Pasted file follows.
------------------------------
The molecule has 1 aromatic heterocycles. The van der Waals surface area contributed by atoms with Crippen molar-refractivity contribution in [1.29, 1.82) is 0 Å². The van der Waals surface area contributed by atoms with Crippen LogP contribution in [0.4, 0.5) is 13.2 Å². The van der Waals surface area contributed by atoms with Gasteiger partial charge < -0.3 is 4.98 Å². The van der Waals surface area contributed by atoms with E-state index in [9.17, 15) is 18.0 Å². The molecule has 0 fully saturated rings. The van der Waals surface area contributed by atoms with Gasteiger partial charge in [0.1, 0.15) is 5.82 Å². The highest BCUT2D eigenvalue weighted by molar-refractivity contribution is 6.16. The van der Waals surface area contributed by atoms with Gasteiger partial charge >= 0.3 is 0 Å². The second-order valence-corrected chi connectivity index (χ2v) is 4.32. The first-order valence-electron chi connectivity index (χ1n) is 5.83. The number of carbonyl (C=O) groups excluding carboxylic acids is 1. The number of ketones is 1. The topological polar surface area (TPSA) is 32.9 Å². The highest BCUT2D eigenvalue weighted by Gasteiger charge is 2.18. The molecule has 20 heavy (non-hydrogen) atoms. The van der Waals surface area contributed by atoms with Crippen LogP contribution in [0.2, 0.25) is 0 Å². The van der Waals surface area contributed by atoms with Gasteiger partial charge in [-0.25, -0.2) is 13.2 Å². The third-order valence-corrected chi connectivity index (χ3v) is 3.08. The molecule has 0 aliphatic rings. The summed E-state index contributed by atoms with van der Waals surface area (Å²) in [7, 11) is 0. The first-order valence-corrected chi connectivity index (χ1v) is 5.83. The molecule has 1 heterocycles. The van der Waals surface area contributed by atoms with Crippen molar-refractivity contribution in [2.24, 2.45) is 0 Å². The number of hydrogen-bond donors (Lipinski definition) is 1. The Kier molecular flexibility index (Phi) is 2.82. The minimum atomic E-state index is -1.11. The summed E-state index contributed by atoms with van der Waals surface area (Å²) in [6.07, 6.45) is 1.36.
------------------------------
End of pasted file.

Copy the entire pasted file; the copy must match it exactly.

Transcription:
The molecule has 1 aromatic heterocycles. The van der Waals surface area contributed by atoms with Crippen molar-refractivity contribution in [1.29, 1.82) is 0 Å². The van der Waals surface area contributed by atoms with Crippen LogP contribution in [0.4, 0.5) is 13.2 Å². The van der Waals surface area contributed by atoms with Gasteiger partial charge < -0.3 is 4.98 Å². The van der Waals surface area contributed by atoms with E-state index in [9.17, 15) is 18.0 Å². The molecule has 0 fully saturated rings. The van der Waals surface area contributed by atoms with Gasteiger partial charge in [0.1, 0.15) is 5.82 Å². The highest BCUT2D eigenvalue weighted by molar-refractivity contribution is 6.16. The van der Waals surface area contributed by atoms with Gasteiger partial charge >= 0.3 is 0 Å². The second-order valence-corrected chi connectivity index (χ2v) is 4.32. The first-order valence-electron chi connectivity index (χ1n) is 5.83. The number of carbonyl (C=O) groups excluding carboxylic acids is 1. The number of ketones is 1. The topological polar surface area (TPSA) is 32.9 Å². The highest BCUT2D eigenvalue weighted by Gasteiger charge is 2.18. The molecule has 20 heavy (non-hydrogen) atoms. The van der Waals surface area contributed by atoms with Crippen LogP contribution in [0.2, 0.25) is 0 Å². The van der Waals surface area contributed by atoms with Gasteiger partial charge in [-0.25, -0.2) is 13.2 Å². The third-order valence-corrected chi connectivity index (χ3v) is 3.08. The molecule has 0 aliphatic rings. The summed E-state index contributed by atoms with van der Waals surface area (Å²) in [7, 11) is 0. The first-order valence-corrected chi connectivity index (χ1v) is 5.83. The molecule has 1 heterocycles. The van der Waals surface area contributed by atoms with Crippen molar-refractivity contribution in [2.24, 2.45) is 0 Å². The number of hydrogen-bond donors (Lipinski definition) is 1. The Kier molecular flexibility index (Phi) is 2.82. The minimum atomic E-state index is -1.11. The summed E-state index contributed by atoms with van der Waals surface area (Å²) in [6.07, 6.45) is 1.36.